The skyscrapers that continue to reach remarkable heights demand the skills of engineers, the strength of steel, and the labor of thousands. They’re amazing structures to behold even during the building process, but its only when they gleam as part of city skyline that we seam to full appreciate them.
It’s glass that delivers such an effect. There are new projects across the United States that have created serious demand for this building material, and that’s created a new and even crippling challenge for the construction industry.
Residual Effects Of the Recession
Without an ample supply of glass to complete a wide range of industrial, residential, and commercial building projects, many of them stand still.
Currently, the industry is still hindered by the residual effects of the 2008 recession, which many glass and other material manufacturers had to cutback production and even close their doors. The remaining glass producers that serve the industry now cannot keep up with the feverous demand of the current building boom.
Producers Unprepared, Prices On The Rise
Even the most optimistic glass manufacturers couldn’t predict and prepare for the current glut of high-ride construction projects. Prices have jumped more than 30% in the last year and a half.
In areas where skyscrapers are rising to unprecedented heights, such as Manhattan’s West Side, the resulting price increases and supply shortages have become especially critical. Some developers have even decided that waiting on current glass manufacturers simply isn’t worth it.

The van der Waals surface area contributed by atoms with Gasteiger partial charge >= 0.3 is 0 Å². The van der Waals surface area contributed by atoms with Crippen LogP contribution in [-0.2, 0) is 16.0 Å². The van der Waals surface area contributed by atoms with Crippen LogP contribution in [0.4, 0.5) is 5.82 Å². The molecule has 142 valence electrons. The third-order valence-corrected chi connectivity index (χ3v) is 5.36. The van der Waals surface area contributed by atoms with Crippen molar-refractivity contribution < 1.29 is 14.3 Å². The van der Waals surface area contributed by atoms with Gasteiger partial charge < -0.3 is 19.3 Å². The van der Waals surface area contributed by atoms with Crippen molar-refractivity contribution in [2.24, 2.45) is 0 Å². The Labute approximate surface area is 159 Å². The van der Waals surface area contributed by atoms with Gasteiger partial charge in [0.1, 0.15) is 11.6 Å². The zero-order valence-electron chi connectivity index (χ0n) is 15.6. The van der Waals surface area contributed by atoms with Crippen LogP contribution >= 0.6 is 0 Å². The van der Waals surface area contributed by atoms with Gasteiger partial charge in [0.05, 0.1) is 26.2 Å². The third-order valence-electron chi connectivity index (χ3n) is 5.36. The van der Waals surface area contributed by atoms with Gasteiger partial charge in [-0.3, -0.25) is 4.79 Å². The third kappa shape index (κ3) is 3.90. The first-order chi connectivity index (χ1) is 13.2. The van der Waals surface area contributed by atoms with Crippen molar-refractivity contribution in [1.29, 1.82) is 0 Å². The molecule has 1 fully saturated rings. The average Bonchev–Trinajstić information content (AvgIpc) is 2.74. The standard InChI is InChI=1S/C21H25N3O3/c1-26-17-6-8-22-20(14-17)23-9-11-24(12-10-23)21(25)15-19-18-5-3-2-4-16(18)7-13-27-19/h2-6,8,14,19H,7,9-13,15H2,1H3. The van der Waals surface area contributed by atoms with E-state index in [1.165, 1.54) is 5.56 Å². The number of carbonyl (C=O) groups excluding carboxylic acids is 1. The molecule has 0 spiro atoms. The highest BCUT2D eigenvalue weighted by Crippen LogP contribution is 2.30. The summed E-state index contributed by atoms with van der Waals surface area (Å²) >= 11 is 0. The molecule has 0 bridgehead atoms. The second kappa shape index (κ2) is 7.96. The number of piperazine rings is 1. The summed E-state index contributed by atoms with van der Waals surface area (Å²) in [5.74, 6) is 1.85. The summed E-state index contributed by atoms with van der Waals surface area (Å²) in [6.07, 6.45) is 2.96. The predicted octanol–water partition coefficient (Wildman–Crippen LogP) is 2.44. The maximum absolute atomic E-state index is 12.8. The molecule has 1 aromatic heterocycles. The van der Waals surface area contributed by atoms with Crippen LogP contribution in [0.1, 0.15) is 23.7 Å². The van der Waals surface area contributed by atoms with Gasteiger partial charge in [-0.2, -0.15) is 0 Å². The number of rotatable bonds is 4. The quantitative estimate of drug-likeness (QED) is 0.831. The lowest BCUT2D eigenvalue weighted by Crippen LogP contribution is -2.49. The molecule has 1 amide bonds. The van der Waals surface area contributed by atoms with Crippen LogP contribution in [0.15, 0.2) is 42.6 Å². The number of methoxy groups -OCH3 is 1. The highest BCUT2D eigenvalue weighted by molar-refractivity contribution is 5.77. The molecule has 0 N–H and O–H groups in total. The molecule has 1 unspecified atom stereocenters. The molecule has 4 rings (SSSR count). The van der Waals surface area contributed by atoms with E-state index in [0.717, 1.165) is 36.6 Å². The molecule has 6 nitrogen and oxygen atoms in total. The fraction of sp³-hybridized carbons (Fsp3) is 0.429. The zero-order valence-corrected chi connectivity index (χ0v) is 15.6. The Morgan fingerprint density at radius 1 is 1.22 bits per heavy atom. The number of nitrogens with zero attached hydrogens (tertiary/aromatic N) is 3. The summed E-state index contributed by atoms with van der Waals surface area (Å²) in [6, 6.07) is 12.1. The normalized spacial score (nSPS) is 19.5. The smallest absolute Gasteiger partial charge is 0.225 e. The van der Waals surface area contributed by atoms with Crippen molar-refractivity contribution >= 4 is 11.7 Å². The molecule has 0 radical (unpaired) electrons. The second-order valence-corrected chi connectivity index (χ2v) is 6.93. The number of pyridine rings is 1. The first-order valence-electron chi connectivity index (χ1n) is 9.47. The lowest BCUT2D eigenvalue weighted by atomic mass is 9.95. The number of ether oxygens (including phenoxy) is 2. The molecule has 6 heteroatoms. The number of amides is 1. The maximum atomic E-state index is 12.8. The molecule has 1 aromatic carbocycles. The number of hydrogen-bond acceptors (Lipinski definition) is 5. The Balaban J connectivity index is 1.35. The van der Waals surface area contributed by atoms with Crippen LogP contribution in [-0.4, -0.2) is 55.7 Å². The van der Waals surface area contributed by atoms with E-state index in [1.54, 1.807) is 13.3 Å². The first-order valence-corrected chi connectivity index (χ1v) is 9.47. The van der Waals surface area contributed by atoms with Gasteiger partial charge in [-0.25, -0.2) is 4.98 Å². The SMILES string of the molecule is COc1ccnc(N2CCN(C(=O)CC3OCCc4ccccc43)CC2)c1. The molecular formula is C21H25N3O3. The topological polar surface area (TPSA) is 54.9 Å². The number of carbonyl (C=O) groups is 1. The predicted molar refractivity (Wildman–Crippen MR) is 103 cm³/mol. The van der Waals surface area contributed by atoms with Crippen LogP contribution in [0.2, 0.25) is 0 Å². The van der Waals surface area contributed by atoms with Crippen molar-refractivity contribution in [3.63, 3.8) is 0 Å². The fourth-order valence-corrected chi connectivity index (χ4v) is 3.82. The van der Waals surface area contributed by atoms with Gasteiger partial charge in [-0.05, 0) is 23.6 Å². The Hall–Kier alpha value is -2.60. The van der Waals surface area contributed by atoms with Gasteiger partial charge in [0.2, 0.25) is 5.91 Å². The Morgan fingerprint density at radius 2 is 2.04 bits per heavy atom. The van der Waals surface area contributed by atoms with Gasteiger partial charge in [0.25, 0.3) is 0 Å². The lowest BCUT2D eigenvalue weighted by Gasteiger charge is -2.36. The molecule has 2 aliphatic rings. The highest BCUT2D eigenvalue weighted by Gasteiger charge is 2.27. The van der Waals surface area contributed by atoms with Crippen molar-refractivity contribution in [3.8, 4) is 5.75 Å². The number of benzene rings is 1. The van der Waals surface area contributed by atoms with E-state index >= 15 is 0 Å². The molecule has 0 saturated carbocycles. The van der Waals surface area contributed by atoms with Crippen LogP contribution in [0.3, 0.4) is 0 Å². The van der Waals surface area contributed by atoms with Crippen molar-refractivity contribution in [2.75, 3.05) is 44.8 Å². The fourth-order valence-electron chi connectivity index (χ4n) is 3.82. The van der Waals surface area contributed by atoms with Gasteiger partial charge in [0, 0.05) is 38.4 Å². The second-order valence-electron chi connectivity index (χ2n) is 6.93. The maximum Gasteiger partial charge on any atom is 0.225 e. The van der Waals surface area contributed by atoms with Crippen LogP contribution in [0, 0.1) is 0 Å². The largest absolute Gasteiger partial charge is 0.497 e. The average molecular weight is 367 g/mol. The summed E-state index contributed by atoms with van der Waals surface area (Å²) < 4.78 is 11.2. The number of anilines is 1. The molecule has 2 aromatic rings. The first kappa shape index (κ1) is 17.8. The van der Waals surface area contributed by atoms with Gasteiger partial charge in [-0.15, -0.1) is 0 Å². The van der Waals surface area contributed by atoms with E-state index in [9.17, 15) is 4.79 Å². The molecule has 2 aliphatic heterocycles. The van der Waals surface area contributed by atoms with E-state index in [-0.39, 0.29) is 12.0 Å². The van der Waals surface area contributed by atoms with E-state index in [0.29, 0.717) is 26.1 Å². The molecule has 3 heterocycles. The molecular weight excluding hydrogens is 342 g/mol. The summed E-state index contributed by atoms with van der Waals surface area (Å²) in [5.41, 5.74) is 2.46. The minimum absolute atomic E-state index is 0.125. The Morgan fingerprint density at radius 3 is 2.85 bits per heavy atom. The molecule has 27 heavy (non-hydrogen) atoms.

A Buyer Becomes A Manufacturer
The U.S.’s largest private developer, Related Companies, has gone ahead and established its own glass manufacturing facility in Linwood, PA. It’s hoped that the $16 million, 180,000 sq. ft. glass factory will a wise bet for getting the 3,000 architectural panels needed for one of the company’s current West Side apartment towers.
Reportedly, Related’s president has said their choice for producing their own glass supply is a better bet than dealing with logistical issues, limited producers, and increased costs.
Causing The Boom To Go Bust?
Construction industry experts have said that this slowly emerging problem is likely to be a lasting one. With that in mind, do you think Related Companies has made a smart move in establishing their own facility?
What will happen for those companies that do have the means to do so?
Will the currently glass shortage cause the current building boom to go bust so soon after the end of the recession?